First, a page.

Seegobin SD, Tziotzios C, Stefanato CM, Bhargava K, Fenton DA, McGrath JA, et al. Frontal fibrosing alopecia: There is no statistically significant association with leave-on facial skin care products and sunscreens. Br J Dermatol 2016;175:1407-8.  Back to cited text no. 25
    
26.
Zinkernagel MS, Trüeb RM. Fibrosing alopecia in a pattern distribution: Patterned lichen planopilaris or androgenetic alopecia with a lichenoid tissue reaction pattern? Arch Dermatol 2000;136:205-11.  Back to cited text no. 26
    
27.
Eichmüller S, van der Veen C, Moll I, Hermes B, Hofmann U, Müller-Röver S, et al. Clusters of perifollicular macrophages in normal murine skin: Physiological degeneration of selected hair follicles by programmed organ deletion. J Histochem Cytochem 1998;46:361-70.  Back to cited text no. 27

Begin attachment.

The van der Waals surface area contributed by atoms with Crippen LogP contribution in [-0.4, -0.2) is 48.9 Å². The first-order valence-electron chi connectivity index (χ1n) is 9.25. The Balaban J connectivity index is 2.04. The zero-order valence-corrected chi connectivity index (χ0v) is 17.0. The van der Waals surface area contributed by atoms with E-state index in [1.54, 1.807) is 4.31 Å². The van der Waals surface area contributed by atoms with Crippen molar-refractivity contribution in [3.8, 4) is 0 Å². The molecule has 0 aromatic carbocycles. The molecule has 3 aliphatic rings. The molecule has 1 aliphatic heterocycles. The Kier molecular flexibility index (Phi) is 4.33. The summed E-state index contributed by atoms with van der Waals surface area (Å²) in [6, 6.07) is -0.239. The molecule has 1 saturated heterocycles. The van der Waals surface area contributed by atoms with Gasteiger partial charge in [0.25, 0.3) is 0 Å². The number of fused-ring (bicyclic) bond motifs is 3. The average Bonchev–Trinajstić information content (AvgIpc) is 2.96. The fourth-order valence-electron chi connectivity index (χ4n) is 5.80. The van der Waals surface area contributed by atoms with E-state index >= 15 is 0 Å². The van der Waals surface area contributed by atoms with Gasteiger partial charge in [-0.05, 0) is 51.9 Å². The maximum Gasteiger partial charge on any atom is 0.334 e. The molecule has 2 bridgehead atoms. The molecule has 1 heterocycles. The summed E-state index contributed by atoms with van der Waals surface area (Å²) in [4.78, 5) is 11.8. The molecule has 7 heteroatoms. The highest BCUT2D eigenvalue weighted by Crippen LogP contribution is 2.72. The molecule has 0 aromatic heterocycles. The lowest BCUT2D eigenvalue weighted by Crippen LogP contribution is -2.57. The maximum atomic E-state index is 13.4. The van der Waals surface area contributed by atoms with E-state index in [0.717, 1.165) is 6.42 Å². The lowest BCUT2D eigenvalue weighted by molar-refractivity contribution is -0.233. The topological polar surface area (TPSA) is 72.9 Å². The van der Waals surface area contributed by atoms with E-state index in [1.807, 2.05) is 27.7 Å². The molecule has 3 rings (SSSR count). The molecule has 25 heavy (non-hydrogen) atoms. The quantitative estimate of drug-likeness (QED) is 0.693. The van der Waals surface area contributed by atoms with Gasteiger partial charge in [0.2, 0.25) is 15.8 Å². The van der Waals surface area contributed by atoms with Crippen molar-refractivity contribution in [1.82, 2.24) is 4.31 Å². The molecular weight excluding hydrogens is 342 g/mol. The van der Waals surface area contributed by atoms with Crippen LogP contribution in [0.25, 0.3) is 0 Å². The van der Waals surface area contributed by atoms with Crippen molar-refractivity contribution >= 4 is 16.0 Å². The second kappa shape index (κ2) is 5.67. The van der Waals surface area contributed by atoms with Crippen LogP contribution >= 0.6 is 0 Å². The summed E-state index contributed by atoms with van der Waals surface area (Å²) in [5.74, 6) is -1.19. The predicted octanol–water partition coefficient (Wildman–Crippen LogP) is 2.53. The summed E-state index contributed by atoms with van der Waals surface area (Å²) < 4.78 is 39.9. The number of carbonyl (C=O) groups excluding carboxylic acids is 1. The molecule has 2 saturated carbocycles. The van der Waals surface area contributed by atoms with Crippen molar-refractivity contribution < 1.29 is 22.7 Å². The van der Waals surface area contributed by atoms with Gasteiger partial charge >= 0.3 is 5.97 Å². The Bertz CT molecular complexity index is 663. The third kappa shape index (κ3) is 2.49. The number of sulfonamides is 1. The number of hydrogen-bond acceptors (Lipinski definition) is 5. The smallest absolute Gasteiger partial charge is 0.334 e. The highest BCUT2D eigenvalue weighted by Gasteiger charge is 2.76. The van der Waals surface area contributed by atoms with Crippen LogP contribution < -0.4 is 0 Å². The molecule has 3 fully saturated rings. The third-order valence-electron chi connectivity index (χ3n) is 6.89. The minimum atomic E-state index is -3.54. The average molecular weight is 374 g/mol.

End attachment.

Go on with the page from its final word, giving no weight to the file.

28.
Nirmal B, Somiah S, Sacchidanand SA, Biligi DS, Palo S. Evaluation of perifollicular inflammation of donor area during hair transplantation in androgenetic alopecia and its comparison with controls. Int J Trichology 2013;5:73-6.  Back to cited text no. 28
    
29.
Nusbaum BP, Nusbaum AG. Frontal fibrosing alopecia in a man: Results of follicular unit test grafting. Dermatol Surg 2010;36:959-62.  Back to cited text no. 29
    
30.
Jiménez F, Poblet E. Is hair transplantation indicated in frontal fibrosing alopecia? The results of test grafting in three patients. Dermatol Surg 2013;39:1115-8.  Back to cited text no. 30
    
31.
Katoulis A, Georgala, Bozi E, Papadavid E, Kalogeromitros D, Stavrianeas N, et al. Frontal fibrosing alopecia: Treatment with oral dutasteride and topical pimecrolimus. J Eur Acad Dermatol Venereol 2009;23:580-2.  Back to cited text no. 31